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The 2013 Electronic System Level Synthesis Conference

May 31-June 1, 2013
Austin, Texas, USA

co-located with DAC!
50th ACM/EDAC/IEEE Design Automation Conference,
June 2-6, 2013 at the Austin Convention Center in Austin, TX

 



Friday, May 31

09:30-10:00 Registration & Welcome Coffee
10:00-10:15 Welcome - General Chair: Achim Rettberg, University of Oldenburg
10:15-11:45 Session 1: High-Level Synthesis
Ryoya Sobue (Ritsumeikan University), Yuko Hara-Azumi (Nara Institute of Science and Technology) and Hiroyuki Tomiyama (Ritsumeikan University)
Mariem Abid, Khaled Jerbi, Mickael Raulet, Olivier Deforges (INSA of Rennes) and Mohamed Abid (ENIS Sfax)
Endri Bezati, Simone Casale Brunet, Marco Mattavelli (EPFL SCI-STI-MM) and Jorn Janneck (Lund University)
11:45-12:45 Lunch Break
12:45-13:30 Invited Presentation 1
Dominique Borrione, TIMA
13:30-14:15 Invited Presentation 2
David Broman, UC Berkeley
14:15-14:30 Coffee Break
14:30-16:00 Session 2: Work-in-Progress
Benjamin Carrion Schafer (The Hong Kong Polytechnic University)
Amine Anane and El Mostapha Aboulhamid (Université de Montréal)
Marko Roessler, Jan Langer and Ulrich Heinkel (Chemnitz University of Technology)
18:00 Social Dinner

 

Saturday, June 1

08:30-09:00 Registration & Welcome Coffee
09:00-10:00 Keynote:
Professor Arvind,
Computer Science and Artificial Intelligence Laboratory,
Massachusetts Institute of Technology
10:00-10:15 Coffee Break
10:15-11:45 Session 3: System-Level Modelling and Synthesis
Wei Tang and Forrest Brewer (University of California, Santa Barbara)
Parisa Razaghi and Andreas Gerstlauer (The University of Texas at Austin)     
Karol Desnos, Maxime Pelcat, Jean-François Nezan (IETR, INSA de Rennes, CNRS UMR 6164, UEB) and Slaheddine Aridhi (Texas Instruments France)
11:45-12:45 Lunch Break
12:45-13:30 Invited Presentation 3
Jorn W. Janneck, Lund University
13:30-14:15 Invited Presentation 4
Eugenio Villar, University of Cantabria
14:15-14:30 Coffee Break
14:30-16:00 Panel Discussion: Is there a future for System Level Design?
Moderator:
Achim Rettberg, University of Oldeburg
Panelists:
Dominique Borrione, TIMA
David Broman, UC Berkeley
Jorn W. Janneck, Lund University
Eugenio Villar, University of Cantabria
Professor Arvind, MIT


PAPER PRESENTATIONS

Partial Controller Retiming in High-Level Synthesis
Ryoya Sobue (Ritsumeikan University), Yuko Hara-Azumi (Nara Institute of Science and Technology) and Hiroyuki Tomiyama (Ritsumeikan University)

Abstract
Various optimization techniques of high-level synthesis (HLS) have been studied for improving clock frequency. However, they focus only on the datapath and cannot handle the controller delay even though most critical paths lie across the controller and datapath (i.e., from state registers in the controller to storage units in the datapath) and the controller delay occupies the non-negligible portion of the paths. This paper proposes a novel HLS technique to remove such controller delays. Our method, "Register-Transfer (RT) level register retiming", is applied to only parts of the control logic, which generate control signals of multiplexers (MUXs) on critical paths, in such a way that generates and stores the signals into registers in the previous cycle. It then lets the MUXs obtain their control signals directly from the registers, leading to reduction in critical path delay. Experiments on several benchmark programs demonstrate that our RT-level retiming can achieve comparable clock improvement while mitigating area overhead, compared with conventional gate-level retiming.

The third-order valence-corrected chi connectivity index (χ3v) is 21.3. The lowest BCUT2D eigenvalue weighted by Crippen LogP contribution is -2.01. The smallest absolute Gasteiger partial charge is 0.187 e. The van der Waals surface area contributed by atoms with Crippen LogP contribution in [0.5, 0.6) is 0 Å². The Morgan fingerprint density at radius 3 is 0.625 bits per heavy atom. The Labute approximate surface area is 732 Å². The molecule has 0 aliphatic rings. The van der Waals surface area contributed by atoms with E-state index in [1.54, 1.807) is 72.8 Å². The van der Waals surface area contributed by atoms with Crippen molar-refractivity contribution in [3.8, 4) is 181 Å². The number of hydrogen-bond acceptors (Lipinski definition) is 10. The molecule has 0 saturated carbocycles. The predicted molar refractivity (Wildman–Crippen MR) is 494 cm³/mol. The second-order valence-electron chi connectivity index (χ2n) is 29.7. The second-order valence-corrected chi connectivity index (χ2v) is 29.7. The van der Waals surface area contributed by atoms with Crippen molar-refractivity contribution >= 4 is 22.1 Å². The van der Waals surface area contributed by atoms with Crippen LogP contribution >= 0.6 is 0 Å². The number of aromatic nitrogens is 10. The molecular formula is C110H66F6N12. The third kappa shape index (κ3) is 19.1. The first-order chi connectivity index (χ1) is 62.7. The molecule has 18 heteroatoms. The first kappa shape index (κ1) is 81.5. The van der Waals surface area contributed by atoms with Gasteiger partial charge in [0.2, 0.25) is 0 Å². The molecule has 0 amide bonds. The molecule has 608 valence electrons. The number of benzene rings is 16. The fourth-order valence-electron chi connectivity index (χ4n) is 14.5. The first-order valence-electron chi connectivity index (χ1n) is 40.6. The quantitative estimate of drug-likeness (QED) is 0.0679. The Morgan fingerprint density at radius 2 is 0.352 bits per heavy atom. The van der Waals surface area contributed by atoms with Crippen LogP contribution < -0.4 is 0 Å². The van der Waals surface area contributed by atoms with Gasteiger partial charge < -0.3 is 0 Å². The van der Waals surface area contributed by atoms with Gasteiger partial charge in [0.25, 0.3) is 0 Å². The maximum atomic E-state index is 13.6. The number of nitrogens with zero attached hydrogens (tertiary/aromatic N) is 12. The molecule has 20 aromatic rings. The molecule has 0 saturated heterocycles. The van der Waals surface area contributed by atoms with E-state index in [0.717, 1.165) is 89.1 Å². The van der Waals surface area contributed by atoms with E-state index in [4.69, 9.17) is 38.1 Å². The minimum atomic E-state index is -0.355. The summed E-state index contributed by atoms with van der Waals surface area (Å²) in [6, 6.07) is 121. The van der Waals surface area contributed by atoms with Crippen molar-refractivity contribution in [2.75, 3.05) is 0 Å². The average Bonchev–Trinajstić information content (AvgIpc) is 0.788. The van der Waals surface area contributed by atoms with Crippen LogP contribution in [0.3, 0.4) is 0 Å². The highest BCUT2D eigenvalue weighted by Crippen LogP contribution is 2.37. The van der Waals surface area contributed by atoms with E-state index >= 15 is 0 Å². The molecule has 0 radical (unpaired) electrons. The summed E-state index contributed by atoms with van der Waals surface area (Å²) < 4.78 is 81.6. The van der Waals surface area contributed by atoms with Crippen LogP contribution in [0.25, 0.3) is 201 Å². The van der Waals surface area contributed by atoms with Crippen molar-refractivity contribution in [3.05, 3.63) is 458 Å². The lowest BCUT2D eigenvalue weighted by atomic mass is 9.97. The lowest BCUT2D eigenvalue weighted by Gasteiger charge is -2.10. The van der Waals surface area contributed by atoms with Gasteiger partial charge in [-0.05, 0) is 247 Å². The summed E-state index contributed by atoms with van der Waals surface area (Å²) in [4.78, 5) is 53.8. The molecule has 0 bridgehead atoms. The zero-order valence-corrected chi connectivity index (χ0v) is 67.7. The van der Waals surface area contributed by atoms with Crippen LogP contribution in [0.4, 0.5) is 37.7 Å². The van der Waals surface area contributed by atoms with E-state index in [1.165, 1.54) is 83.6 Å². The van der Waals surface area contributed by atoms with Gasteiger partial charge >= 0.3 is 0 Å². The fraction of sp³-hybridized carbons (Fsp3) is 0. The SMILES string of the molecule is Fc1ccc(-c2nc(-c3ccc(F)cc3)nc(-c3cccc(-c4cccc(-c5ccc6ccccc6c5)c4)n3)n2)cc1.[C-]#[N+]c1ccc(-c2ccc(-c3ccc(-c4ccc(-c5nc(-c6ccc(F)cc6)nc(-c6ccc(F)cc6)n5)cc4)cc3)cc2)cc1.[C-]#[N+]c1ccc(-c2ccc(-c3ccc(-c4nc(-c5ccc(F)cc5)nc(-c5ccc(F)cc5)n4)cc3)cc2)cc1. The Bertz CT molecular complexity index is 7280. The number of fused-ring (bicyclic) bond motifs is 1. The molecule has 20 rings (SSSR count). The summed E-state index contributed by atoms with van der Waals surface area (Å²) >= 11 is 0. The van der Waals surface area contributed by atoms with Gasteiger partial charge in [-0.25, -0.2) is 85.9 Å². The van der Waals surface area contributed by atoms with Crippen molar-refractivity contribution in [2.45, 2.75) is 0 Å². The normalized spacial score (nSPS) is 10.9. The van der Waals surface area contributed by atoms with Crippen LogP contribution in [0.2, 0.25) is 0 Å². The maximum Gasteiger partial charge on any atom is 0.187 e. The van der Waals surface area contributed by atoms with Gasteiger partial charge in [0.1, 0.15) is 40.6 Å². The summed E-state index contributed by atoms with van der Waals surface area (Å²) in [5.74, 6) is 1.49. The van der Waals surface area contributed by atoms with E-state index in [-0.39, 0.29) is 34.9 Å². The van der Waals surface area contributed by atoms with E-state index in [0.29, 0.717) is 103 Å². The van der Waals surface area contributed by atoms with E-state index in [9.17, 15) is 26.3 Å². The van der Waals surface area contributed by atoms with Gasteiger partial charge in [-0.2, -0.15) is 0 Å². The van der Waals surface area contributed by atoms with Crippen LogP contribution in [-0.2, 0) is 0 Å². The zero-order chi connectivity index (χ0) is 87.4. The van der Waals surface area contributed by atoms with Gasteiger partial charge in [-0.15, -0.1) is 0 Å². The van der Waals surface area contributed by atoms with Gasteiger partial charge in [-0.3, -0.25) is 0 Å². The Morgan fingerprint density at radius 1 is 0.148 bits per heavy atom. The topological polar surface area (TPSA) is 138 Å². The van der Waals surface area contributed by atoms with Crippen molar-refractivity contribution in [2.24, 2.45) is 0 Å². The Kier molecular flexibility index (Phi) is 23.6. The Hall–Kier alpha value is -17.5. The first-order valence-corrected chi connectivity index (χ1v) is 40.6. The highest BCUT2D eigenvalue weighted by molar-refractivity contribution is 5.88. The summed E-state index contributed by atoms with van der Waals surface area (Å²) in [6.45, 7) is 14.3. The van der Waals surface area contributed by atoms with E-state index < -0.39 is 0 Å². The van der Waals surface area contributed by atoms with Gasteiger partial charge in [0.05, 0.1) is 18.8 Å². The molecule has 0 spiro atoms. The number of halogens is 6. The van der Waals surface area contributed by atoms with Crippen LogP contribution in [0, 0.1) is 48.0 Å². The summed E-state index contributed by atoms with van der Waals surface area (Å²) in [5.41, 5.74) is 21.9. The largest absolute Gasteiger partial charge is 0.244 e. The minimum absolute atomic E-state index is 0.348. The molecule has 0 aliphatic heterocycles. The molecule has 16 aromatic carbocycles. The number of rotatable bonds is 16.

System Level Synthesis Of Dataflow Programs: HEVC Decoder Case Study
Mariem Abid, Khaled Jerbi, Mickael Raulet, Olivier Deforges (INSA of Rennes) and Mohamed Abid (ENIS Sfax)

Abstract
While dealing with increasing complexity of signal processing algorithms, the primary motivation for the development of High Level Synthesis (HLS) tools for the automatic generation of Register Transfer Level (RTL) description from high level description language is the reduction of time-to-market. However most existing HLS tools operate at the component level, thus the entire system is not taken into consideration.
We provide an original technique that raises the level of abstraction to the system level in order to obtain RTL description from a dataflow description. First, we design image processing algorithms using an actor oriented language under the Reconfigurable Video Coding (RVC) standard. Once the design is achieved, we use a dataflow compilation infrastructure called Open RVC-CAL Compiler (Orcc) to generate a C-based code. Afterward, a Xilinx HLS tool called Vivado is used for an automatic generation of synthesizable hardware implementation.
In this paper, we show that a hardware implementation of High Efficiency Video Coding (HEVC) under the RVC specifications is rapidly obtained with promising preliminary results.

Synthesis and Optimization of High-Level Stream Programs
Endri Bezati, Simone Casale Brunet, Marco Mattavelli (EPFL SCI-STI-MM) and Jorn Janneck (Lund University)

Abstract
In this paper we address the problem of translating high-level stream programs, such as those written in MPEG's RVC-CAL dataflow language, into implementations in programmable hardware. Our focus is on two aspects: sufficient language coverage to make synthesis available for a large class of programs, and methodology and tool support providing analysis and guidance to improve and optimize an initial implementation. Our main results are (1) a synthesis tool that for the first time translates a complete and unmodified MPEG reference implementation into a working hardware description, and (2) a suite of profiling and analysis tools that analyze the structure of computation weighted by data obtained from the synthesis process, and accurately pinpoint parts of the program that are targets for optimization.